Surfing our way through permission settings, privacy policies and incoming messages get exhausting. In a world where sinister characters take to the web to reach you, there’s even more necessary precautions to take to protect our private messages and subscriptions. You can’t cut corners and that means you’re signing up for two-factor authentication, anti-virus technology and reviewing what you sign up to. This means you have to figure out another point of entry for time saving and increased productivity. Keep reading to see if your inbox can be tweaked for an optimal workflow.

The first suggestion is the simplest, let an app help you manage it. You can get a gmail desktop app so you can work offline. These apps also unify multiple email addresses, so you don’t have to log into several places and repeatedly go through 2FA. You can also add your whatsapp or asana and get messages directly to your inbox.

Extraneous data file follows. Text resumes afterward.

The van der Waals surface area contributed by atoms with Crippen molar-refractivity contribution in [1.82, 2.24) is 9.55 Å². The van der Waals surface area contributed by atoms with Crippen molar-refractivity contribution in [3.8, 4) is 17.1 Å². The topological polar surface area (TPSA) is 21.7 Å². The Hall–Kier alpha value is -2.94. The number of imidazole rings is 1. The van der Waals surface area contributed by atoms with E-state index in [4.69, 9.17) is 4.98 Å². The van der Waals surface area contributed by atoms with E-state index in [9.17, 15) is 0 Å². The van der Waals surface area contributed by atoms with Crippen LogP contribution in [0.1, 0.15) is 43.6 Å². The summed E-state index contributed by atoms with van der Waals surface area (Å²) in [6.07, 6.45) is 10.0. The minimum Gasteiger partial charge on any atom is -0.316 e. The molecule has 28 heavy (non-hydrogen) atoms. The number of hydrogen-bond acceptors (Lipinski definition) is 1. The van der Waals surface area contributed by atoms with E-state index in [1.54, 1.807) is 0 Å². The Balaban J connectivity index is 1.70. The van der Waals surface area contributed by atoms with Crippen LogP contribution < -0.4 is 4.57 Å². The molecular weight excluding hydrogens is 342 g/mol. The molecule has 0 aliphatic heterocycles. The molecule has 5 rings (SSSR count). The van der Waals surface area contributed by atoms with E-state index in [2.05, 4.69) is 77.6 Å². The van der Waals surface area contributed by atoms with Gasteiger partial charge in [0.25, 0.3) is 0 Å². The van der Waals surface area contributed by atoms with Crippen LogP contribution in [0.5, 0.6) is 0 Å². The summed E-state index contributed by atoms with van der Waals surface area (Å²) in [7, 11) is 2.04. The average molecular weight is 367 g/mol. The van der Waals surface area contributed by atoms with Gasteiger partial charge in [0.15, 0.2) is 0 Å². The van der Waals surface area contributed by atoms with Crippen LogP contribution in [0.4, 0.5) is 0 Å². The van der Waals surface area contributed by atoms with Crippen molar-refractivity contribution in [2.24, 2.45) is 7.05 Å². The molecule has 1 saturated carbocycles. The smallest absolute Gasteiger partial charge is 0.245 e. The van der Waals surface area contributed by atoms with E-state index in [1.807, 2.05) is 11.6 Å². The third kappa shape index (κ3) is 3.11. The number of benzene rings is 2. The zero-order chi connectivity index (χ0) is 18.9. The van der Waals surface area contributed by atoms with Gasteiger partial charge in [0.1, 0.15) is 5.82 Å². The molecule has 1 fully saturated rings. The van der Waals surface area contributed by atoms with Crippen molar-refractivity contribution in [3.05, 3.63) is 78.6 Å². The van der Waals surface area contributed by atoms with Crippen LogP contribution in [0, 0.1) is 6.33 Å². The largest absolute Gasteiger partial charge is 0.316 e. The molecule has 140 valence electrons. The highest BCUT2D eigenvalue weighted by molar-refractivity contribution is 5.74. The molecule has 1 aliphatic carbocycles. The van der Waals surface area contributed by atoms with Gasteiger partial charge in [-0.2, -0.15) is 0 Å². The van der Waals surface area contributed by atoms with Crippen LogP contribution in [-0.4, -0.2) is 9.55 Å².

If you spend a lot of time mulling over what to say in your emails, save a few standard pieces of information that you repeat often as templates. You can save things like instructions, directions, status reports or reviews. You could even save holiday messages so you don’t have to come up with something clever every single Thanksgiving. Include your preferred way to end an email and your signature.

Don’t waste time seeing if your email has the capacity to send the file you’re going for. Chances are it’s going to be too big and you’ll get frustrated. Go straight to tools like Dropbox to send them over. UsefulPDF is helpful for converting pdf files quickly.

Busy people can also be stressed out people. If your hair starts to fall out seeing that notification bell get out of hand, set up an auto-reply with your turnaround time for most questions. You give peace of mind to readers who haven’t been replied to yet and it buys you time when you’re slammed. 

Remember that “Inbox zero” isn’t necessarily what works best for everyone. Be ok with tagging emails and getting to ones that can wait when you have the capacity.  Your mental heath and having that decompressed is much more valuable to your productivity than worrying about the number of emails you haven’t gotten back to.